Safety plan for after you leave

Many women tell us that they are often most at risk once they have left their partner.  There are a number of things you can consider to enhance the safety of yourself and your children.

The ideas contained here are only a guide to assist you. You need to trust your instincts. You know your partner better than anyone else. Only you can decide what will be the safest course of action for you and your children.

  • If you are in danger, see Need Help Now.
  • Speak to your local women’s domestic violence service. They can provide you with information and support.
  • Try and have a mobile phone on you at all times. You can still call 000 or 112 for emergency services, even without credit.   If he knows your number, you may wish to consider changing it.
  • If you remain in your own home, change your locks in case your partner has a spare key. Consider installing security doors and window screens, and/or duress alarms. Victims Support Service may be able to assist you if you cannot afford it through their Staying Home, Staying Safe Program. They may also be able to provide you with a home safety audit to ensure your home is as secure as possible.
  • Consider applying  for an intervention order. Tell your friends, family and neighbours that you have a restraining order and that the person you are fleeing is not permitted to be at or near your house. Ask them to call the police if they see your abuser attempting to follow, harass or enter your property.
  • Get your own bank account.
  • Get a silent phone number. To get a silent number, you will need to contact your telephone service provider. There may be a cost involved.
  • Have your address removed from the publically available electoral roll by becoming a silent elector.
  • If you access your bank, Centrelink, electricity, gas or phone accounts online, make sure you change your password to that they can’t be accessed by anyone else.
  • Ask Centrelink to password protect your Centrelink account, as an additional security measure.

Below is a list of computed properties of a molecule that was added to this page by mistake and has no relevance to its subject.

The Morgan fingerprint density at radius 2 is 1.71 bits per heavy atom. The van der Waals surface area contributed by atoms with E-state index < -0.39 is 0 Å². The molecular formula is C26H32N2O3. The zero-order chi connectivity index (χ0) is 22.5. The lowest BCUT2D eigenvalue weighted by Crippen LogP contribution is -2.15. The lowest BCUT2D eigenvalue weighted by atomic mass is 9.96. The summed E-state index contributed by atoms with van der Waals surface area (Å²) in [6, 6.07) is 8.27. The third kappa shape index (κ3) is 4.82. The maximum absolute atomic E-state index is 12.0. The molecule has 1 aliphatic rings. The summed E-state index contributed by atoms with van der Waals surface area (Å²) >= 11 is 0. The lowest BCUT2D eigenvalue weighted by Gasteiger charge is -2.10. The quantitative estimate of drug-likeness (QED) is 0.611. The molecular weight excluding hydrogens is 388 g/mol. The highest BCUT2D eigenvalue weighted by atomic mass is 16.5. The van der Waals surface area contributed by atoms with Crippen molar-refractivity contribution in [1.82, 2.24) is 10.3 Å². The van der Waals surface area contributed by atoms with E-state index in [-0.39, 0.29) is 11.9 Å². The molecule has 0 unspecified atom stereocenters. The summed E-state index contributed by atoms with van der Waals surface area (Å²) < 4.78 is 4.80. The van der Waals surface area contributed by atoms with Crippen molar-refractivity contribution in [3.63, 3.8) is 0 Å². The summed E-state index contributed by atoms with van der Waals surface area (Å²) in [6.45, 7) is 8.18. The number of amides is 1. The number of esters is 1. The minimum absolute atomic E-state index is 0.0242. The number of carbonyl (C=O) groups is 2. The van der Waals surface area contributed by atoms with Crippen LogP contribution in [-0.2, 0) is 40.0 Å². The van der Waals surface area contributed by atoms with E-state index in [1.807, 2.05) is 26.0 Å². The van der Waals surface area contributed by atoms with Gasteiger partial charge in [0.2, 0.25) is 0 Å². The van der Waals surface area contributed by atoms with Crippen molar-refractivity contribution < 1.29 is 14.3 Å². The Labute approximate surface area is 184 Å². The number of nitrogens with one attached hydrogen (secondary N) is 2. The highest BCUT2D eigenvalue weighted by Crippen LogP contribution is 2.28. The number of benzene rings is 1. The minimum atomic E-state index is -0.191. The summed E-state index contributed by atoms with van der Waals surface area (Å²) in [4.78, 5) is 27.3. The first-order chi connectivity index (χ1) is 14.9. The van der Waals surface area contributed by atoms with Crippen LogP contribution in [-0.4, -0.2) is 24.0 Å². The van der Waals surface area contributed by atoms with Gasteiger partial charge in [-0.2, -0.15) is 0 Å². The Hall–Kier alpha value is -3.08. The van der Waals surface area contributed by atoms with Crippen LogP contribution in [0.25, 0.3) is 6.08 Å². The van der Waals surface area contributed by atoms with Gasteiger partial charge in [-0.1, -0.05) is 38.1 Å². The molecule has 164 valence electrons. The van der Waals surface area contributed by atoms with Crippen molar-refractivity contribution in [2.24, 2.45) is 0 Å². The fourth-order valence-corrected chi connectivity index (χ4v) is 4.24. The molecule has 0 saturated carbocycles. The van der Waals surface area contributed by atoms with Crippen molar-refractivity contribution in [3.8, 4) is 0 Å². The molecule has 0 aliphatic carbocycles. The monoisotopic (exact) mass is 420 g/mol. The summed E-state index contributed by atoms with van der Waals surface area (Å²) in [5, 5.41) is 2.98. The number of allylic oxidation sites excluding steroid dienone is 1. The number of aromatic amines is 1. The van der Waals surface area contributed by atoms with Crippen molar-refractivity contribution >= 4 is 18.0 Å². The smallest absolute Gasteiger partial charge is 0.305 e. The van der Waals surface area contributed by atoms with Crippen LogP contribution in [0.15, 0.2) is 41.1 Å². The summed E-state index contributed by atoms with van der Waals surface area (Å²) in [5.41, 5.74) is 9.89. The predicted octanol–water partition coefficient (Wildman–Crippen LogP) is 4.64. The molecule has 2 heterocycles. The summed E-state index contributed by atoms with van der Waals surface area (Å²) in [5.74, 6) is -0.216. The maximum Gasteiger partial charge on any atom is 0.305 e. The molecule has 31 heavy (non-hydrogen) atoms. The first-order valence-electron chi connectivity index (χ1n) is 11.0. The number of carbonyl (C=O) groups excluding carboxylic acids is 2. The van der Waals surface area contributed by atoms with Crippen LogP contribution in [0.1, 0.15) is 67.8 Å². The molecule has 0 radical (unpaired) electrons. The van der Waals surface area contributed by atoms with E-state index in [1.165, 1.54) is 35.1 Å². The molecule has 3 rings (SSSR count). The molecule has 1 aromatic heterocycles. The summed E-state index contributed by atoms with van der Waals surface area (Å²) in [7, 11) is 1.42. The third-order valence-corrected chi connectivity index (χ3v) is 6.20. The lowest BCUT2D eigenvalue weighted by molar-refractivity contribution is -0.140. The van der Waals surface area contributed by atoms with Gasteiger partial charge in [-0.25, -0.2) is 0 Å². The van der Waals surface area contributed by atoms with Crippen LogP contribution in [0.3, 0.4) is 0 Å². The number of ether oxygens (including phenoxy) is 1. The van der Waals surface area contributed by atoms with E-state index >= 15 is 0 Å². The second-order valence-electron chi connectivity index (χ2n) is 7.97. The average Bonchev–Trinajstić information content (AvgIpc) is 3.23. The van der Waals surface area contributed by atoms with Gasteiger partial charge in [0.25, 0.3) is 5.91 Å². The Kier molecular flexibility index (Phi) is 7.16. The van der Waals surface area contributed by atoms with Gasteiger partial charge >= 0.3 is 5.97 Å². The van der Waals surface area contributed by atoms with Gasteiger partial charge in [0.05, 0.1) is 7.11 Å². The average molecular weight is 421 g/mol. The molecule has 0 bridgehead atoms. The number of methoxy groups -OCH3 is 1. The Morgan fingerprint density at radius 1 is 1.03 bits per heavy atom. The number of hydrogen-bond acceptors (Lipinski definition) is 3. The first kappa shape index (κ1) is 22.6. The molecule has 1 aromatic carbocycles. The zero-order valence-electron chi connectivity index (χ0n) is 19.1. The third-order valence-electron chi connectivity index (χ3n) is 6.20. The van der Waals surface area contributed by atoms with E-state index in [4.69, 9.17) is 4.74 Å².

• Always take someone with you if you cannot avoid seeing your abuser, for example, when picking up and dropping off children.  Consider conducting handovers at a police station or a children’s contact centre.
  • Advise your children’s school/child care centre of the names of people allowed to collect them.
  • Get an answering machine to screen calls. You can save any intimidating messages and report them to the police.
  • Get a post office box so that no-one can take your mail.
  • Take different routes when driving to and from school.
  • Change regular appointments (medical, legal etc) that may be known to your partner or former partner.
  • There are many crisis services if you need to contact them.
  • Carefully consider who you provide your new contact details to ensure this does not get passed on to someone who may give it the your abuser.
  • If you are in paid employment, and it is safe for you to do so, discuss a workplace safety plan with your employer.
  • See Computer Safety for ideas to enhance your safety when using computers.


(a) To open a bank account you’ll need to take along some identification, such as a birth certificate, a driver’s licence, and/or a Medicare card (your bank can tell you exactly what you’ll need to take). You may also need to provide your tax file number so that you can be identified for tax purposes.


(b) If you believe that you or any member of your family would be endangered by having your address appear on an electoral roll, you can apply to become a silent elector. You will need to complete the form: Request by an elector for address not to be shown on the electoral roll.